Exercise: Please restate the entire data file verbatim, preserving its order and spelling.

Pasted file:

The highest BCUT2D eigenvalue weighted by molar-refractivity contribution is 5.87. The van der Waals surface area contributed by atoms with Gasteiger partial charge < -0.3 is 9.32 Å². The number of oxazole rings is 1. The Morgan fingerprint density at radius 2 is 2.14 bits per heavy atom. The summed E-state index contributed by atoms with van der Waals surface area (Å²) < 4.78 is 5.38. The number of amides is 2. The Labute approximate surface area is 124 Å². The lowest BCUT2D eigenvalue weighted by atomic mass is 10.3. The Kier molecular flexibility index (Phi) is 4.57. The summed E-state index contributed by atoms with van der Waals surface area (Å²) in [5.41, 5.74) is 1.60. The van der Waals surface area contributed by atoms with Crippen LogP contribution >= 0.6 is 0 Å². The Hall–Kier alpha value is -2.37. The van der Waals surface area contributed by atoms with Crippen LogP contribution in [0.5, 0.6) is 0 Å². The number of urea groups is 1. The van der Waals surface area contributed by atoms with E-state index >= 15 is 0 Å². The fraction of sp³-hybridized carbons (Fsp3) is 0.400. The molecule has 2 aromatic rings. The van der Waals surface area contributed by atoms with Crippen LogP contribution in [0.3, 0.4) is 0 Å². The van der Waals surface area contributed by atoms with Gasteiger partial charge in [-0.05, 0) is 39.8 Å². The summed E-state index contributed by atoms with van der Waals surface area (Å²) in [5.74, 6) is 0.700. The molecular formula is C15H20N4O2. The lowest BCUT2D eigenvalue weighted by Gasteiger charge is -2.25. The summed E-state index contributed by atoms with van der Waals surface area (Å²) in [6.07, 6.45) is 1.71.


The highest BCUT2D eigenvalue weighted by molar-refractivity contribution is 5.87. The van der Waals surface area contributed by atoms with Gasteiger partial charge < -0.3 is 9.32 Å². The number of oxazole rings is 1. The Morgan fingerprint density at radius 2 is 2.14 bits per heavy atom. The summed E-state index contributed by atoms with van der Waals surface area (Å²) < 4.78 is 5.38. The number of amides is 2. The Labute approximate surface area is 124 Å². The lowest BCUT2D eigenvalue weighted by atomic mass is 10.3. The Kier molecular flexibility index (Phi) is 4.57. The summed E-state index contributed by atoms with van der Waals surface area (Å²) in [5.41, 5.74) is 1.60. The van der Waals surface area contributed by atoms with Crippen LogP contribution >= 0.6 is 0 Å². The Hall–Kier alpha value is -2.37. The van der Waals surface area contributed by atoms with Crippen LogP contribution in [0.5, 0.6) is 0 Å². The number of urea groups is 1. The van der Waals surface area contributed by atoms with E-state index >= 15 is 0 Å². The fraction of sp³-hybridized carbons (Fsp3) is 0.400. The molecule has 2 aromatic rings. The van der Waals surface area contributed by atoms with Crippen LogP contribution in [0.3, 0.4) is 0 Å². The van der Waals surface area contributed by atoms with Gasteiger partial charge in [-0.05, 0) is 39.8 Å². The summed E-state index contributed by atoms with van der Waals surface area (Å²) in [5.74, 6) is 0.700. The molecular formula is C15H20N4O2. The lowest BCUT2D eigenvalue weighted by Gasteiger charge is -2.25. The summed E-state index contributed by atoms with van der Waals surface area (Å²) in [6.07, 6.45) is 1.71.